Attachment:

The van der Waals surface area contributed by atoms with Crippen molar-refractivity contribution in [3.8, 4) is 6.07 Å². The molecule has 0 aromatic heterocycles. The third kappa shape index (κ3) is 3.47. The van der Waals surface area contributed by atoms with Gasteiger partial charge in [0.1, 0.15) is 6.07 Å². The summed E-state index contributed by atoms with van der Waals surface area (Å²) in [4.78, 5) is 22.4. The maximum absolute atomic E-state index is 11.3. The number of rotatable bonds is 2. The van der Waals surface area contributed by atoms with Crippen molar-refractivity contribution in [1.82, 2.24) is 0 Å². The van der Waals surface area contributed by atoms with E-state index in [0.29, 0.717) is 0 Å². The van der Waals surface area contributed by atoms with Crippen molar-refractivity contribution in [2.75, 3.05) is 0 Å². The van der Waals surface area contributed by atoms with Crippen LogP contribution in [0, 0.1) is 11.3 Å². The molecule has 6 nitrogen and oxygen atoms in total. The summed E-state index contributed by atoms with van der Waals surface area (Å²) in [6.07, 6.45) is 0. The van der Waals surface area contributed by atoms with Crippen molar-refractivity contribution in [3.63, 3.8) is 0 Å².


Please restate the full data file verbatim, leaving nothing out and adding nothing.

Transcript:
The van der Waals surface area contributed by atoms with Crippen molar-refractivity contribution in [3.8, 4) is 6.07 Å². The molecule has 0 aromatic heterocycles. The third kappa shape index (κ3) is 3.47. The van der Waals surface area contributed by atoms with Gasteiger partial charge in [0.1, 0.15) is 6.07 Å². The summed E-state index contributed by atoms with van der Waals surface area (Å²) in [4.78, 5) is 22.4. The maximum absolute atomic E-state index is 11.3. The number of rotatable bonds is 2. The van der Waals surface area contributed by atoms with Crippen molar-refractivity contribution in [1.82, 2.24) is 0 Å². The van der Waals surface area contributed by atoms with E-state index in [0.29, 0.717) is 0 Å². The van der Waals surface area contributed by atoms with Crippen molar-refractivity contribution in [2.75, 3.05) is 0 Å². The van der Waals surface area contributed by atoms with Crippen LogP contribution in [0, 0.1) is 11.3 Å². The molecule has 6 nitrogen and oxygen atoms in total. The summed E-state index contributed by atoms with van der Waals surface area (Å²) in [6.07, 6.45) is 0. The van der Waals surface area contributed by atoms with Crippen molar-refractivity contribution in [3.63, 3.8) is 0 Å².